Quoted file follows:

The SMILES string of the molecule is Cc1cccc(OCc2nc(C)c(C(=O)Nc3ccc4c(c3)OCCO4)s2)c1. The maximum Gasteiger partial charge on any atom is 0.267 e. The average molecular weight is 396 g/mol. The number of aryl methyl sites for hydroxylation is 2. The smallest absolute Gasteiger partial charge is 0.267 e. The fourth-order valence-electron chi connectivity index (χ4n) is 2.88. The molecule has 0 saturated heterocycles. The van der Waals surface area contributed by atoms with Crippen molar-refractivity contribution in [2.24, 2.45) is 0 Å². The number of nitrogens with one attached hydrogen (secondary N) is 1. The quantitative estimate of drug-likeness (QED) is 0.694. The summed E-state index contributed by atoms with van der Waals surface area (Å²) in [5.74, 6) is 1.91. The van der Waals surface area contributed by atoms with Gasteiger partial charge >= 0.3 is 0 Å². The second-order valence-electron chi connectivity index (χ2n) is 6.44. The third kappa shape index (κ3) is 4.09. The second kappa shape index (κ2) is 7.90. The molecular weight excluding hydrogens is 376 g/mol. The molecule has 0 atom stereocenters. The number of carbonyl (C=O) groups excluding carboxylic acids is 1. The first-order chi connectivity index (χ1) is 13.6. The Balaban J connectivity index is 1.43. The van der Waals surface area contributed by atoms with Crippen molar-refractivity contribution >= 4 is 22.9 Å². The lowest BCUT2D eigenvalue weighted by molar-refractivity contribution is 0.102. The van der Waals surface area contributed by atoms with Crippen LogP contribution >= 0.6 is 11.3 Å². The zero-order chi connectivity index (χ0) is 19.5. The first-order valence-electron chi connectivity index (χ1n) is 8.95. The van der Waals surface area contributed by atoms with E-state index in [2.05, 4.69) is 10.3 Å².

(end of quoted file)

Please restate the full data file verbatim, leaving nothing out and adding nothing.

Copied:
The SMILES string of the molecule is Cc1cccc(OCc2nc(C)c(C(=O)Nc3ccc4c(c3)OCCO4)s2)c1. The maximum Gasteiger partial charge on any atom is 0.267 e. The average molecular weight is 396 g/mol. The number of aryl methyl sites for hydroxylation is 2. The smallest absolute Gasteiger partial charge is 0.267 e. The fourth-order valence-electron chi connectivity index (χ4n) is 2.88. The molecule has 0 saturated heterocycles. The van der Waals surface area contributed by atoms with Crippen molar-refractivity contribution in [2.24, 2.45) is 0 Å². The number of nitrogens with one attached hydrogen (secondary N) is 1. The quantitative estimate of drug-likeness (QED) is 0.694. The summed E-state index contributed by atoms with van der Waals surface area (Å²) in [5.74, 6) is 1.91. The van der Waals surface area contributed by atoms with Gasteiger partial charge >= 0.3 is 0 Å². The second-order valence-electron chi connectivity index (χ2n) is 6.44. The third kappa shape index (κ3) is 4.09. The second kappa shape index (κ2) is 7.90. The molecular weight excluding hydrogens is 376 g/mol. The molecule has 0 atom stereocenters. The number of carbonyl (C=O) groups excluding carboxylic acids is 1. The first-order chi connectivity index (χ1) is 13.6. The Balaban J connectivity index is 1.43. The van der Waals surface area contributed by atoms with Crippen molar-refractivity contribution >= 4 is 22.9 Å². The lowest BCUT2D eigenvalue weighted by molar-refractivity contribution is 0.102. The van der Waals surface area contributed by atoms with Crippen LogP contribution >= 0.6 is 11.3 Å². The zero-order chi connectivity index (χ0) is 19.5. The first-order valence-electron chi connectivity index (χ1n) is 8.95. The van der Waals surface area contributed by atoms with E-state index in [2.05, 4.69) is 10.3 Å².